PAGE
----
Photograph by Neil Van taken at Field Trip 2014.
It seems apt that one of the first and most prominent A Tribe Called Red singles was the intrusively catchy Electric pow wow drum. How better to describe the feeling of seeing them live? There was a chaotic energy arcing through the Danforth Music Hall that was undeniable. The tribal drumming swept the crowd into frenzied motion, almost coercing movement by some intangible force. The fusion of dancehall beats, hip hop swagger, electronic artefacts and traditional First Nations music blended the old and new into something that still felt cutting edge several years after its breakthrough.
DJs Ian “DJ NDN” Campeau, Tim “2oolman” Hill and Bear Witness have crafted something that picks a dance floor up by their collars and slams them back to the ground. Seeing them perform at a venue of the Danforth’s scale showed just how much they’ve grown. Weaving a milieu of tracks intertwined through a 90 minute DJ set, clap breakdowns, bassy synths, crunchy syncopated beats and spirited vocal percussion flowed in and out, driven by unrelenting drum circle pounding. There was a fluidity to the set, veering at times into an enticing dark grime that felt all too intentional. Hot, sweaty and addictively passionate, the band honed “the drop” to a science and wielded it like an art. Hell, it’s rare to see the photographers in the press pit erupt into dance themselves.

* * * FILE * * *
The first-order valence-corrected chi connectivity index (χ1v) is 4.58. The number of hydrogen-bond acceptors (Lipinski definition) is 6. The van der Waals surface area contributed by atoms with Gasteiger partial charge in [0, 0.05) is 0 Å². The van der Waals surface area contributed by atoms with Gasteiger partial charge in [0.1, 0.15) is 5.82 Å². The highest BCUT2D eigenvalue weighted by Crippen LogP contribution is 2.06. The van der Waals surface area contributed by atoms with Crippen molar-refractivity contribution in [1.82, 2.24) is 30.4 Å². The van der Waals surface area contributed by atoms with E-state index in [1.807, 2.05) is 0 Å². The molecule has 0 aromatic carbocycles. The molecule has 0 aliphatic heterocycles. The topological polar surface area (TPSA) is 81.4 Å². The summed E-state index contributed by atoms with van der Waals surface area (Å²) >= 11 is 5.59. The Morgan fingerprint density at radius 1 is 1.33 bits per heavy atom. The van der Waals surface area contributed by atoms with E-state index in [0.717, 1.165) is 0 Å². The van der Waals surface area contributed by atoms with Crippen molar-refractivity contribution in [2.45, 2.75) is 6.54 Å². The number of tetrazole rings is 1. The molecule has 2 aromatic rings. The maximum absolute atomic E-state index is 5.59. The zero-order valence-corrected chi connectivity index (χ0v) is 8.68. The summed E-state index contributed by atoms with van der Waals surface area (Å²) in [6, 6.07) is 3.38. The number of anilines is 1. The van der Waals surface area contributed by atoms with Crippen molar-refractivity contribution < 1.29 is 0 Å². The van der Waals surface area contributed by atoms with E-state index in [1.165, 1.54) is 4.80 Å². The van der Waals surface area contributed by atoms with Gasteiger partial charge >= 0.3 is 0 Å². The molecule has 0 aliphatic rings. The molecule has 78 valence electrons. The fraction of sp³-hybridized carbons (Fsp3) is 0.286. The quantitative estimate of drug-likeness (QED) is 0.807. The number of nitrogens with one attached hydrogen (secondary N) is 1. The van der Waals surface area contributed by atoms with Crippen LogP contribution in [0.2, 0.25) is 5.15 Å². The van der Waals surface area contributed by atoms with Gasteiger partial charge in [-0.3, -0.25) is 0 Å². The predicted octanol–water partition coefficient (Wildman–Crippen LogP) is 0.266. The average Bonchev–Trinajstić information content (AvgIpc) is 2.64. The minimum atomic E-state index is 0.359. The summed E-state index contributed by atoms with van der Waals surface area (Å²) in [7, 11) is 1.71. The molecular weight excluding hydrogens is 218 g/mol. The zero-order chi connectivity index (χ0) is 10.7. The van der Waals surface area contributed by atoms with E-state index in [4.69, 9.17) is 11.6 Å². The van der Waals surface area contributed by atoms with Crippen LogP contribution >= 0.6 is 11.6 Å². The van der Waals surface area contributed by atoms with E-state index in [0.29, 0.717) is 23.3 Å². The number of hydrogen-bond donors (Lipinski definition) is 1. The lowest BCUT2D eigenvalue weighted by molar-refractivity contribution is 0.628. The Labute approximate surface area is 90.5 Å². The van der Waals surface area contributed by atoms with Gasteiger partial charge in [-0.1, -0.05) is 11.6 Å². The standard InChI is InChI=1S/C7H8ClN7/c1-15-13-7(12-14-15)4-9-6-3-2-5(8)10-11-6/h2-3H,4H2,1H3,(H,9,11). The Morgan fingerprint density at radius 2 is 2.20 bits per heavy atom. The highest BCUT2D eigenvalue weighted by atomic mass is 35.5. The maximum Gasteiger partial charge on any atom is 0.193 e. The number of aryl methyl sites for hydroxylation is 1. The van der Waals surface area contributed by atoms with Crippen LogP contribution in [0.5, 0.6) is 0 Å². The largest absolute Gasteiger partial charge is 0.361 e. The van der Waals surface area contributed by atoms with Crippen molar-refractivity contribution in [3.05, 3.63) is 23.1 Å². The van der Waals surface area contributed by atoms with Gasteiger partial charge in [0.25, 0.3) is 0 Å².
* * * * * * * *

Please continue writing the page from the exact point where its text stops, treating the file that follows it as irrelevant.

As an aside it’s worth noting that since I arrived here from New Zealand, I’ve felt like First Nations people have been the invisible minority. While Canada seems all too eager to appropriate the virtues of their aboriginal culture and its artistic merit, its peoples don’t seem to get the same respect. While I don’t possess enough context to make coherent political points, it’s a refreshing change here to visibly see First Nations citizens en masse actively supporting their culture and its diffusion to a new generation. At no point did the iconography or physical display of traditional art seem tacky or disingenuous. Between the stunningly talented hoop displays, communal crowd dance and keen vocal performances, the culture was embraced with an awed sincerity. The audience responded as they knew best: fevered raving.